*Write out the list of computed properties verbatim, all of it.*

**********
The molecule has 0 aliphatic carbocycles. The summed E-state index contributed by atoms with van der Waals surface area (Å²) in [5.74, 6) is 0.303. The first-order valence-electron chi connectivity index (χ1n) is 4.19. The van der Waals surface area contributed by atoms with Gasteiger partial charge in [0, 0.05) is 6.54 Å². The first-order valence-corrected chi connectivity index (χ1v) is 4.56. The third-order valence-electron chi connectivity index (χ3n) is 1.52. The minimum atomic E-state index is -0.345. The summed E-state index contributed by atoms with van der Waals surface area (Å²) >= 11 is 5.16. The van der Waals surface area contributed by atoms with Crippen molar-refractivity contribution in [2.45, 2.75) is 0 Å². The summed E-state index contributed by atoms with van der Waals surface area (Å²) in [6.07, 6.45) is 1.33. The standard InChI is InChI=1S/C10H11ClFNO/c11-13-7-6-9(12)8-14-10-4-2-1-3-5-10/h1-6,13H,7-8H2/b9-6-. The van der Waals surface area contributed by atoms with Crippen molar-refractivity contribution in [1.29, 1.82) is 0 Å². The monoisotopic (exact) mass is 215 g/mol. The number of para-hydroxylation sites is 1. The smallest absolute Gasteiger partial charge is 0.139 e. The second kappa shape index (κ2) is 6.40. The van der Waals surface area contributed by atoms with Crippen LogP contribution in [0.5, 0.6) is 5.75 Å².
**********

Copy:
The molecule has 0 aliphatic carbocycles. The summed E-state index contributed by atoms with van der Waals surface area (Å²) in [5.74, 6) is 0.303. The first-order valence-electron chi connectivity index (χ1n) is 4.19. The van der Waals surface area contributed by atoms with Gasteiger partial charge in [0, 0.05) is 6.54 Å². The first-order valence-corrected chi connectivity index (χ1v) is 4.56. The third-order valence-electron chi connectivity index (χ3n) is 1.52. The minimum atomic E-state index is -0.345. The summed E-state index contributed by atoms with van der Waals surface area (Å²) >= 11 is 5.16. The van der Waals surface area contributed by atoms with Crippen molar-refractivity contribution in [2.45, 2.75) is 0 Å². The summed E-state index contributed by atoms with van der Waals surface area (Å²) in [6.07, 6.45) is 1.33. The standard InChI is InChI=1S/C10H11ClFNO/c11-13-7-6-9(12)8-14-10-4-2-1-3-5-10/h1-6,13H,7-8H2/b9-6-. The van der Waals surface area contributed by atoms with Crippen molar-refractivity contribution in [1.29, 1.82) is 0 Å². The monoisotopic (exact) mass is 215 g/mol. The number of para-hydroxylation sites is 1. The smallest absolute Gasteiger partial charge is 0.139 e. The second kappa shape index (κ2) is 6.40. The van der Waals surface area contributed by atoms with Crippen LogP contribution in [0.5, 0.6) is 5.75 Å².